An "electronic tongue" that can digitally measure the taste of sweetness has been created by scientists.
Under the leadership of Kenneth Suslick, a chemistry professor at the University of Illinois at Urbana-Champaign, the revolutionary device, which makes use of a postage stamp-size piece of paper dotted with colored pigments, has been developed.
The study has appeared August 1 in the journal Analytical Chemistry.
"E-tongue" can identify with 100 percent accuracy the full sweep of natural and artificial sweet substances, including 14 common sweeteners, using easy-to-read color markers, reports National Geographic News.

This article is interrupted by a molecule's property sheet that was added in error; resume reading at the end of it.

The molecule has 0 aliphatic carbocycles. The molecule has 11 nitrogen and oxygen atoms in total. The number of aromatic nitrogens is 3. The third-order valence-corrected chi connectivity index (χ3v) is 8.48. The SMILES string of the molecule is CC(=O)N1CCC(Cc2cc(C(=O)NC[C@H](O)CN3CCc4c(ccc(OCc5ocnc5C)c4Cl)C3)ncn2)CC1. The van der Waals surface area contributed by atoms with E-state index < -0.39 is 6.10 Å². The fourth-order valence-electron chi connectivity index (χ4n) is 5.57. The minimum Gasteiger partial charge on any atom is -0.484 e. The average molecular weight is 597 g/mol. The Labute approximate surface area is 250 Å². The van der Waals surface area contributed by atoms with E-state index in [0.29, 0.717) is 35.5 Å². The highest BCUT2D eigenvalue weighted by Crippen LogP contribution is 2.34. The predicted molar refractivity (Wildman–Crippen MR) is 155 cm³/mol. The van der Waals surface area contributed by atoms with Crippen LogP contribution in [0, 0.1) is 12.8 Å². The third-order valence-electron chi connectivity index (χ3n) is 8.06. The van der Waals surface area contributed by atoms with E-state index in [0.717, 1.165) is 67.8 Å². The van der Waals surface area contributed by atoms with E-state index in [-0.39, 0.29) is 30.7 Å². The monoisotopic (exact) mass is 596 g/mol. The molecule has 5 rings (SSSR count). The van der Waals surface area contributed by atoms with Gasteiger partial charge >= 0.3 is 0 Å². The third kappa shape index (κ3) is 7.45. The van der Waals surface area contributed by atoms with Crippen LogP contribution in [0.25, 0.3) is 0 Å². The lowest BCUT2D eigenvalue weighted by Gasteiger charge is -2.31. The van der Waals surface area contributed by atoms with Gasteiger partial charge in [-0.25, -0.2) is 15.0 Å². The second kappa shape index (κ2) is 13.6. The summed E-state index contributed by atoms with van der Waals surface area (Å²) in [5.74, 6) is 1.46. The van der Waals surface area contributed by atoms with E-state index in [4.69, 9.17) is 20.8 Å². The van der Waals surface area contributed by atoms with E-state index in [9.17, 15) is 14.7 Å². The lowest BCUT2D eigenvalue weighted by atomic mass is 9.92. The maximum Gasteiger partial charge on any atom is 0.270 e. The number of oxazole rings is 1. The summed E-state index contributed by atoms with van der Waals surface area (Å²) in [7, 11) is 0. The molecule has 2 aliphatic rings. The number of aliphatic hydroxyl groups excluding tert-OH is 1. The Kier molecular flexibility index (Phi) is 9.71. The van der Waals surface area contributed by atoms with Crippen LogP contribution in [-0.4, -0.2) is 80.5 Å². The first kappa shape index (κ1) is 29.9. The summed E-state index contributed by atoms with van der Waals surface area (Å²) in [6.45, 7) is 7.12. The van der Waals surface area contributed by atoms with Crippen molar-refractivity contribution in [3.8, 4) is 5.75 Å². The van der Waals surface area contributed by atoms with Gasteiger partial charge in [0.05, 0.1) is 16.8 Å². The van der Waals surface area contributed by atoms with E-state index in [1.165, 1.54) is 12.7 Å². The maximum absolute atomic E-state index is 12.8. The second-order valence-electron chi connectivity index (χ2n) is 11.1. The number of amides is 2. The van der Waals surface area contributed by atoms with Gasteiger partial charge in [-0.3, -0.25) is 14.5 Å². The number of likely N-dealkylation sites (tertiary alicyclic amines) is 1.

Suslick's team spent a decade developing colorimetric sensor arrays (PDF), where chemicals in each of the 16 to 36 micro dye spots reacted with sweet substances to produce color changes.
The colors tell not just which types of sweeteners are present, but also how much there is.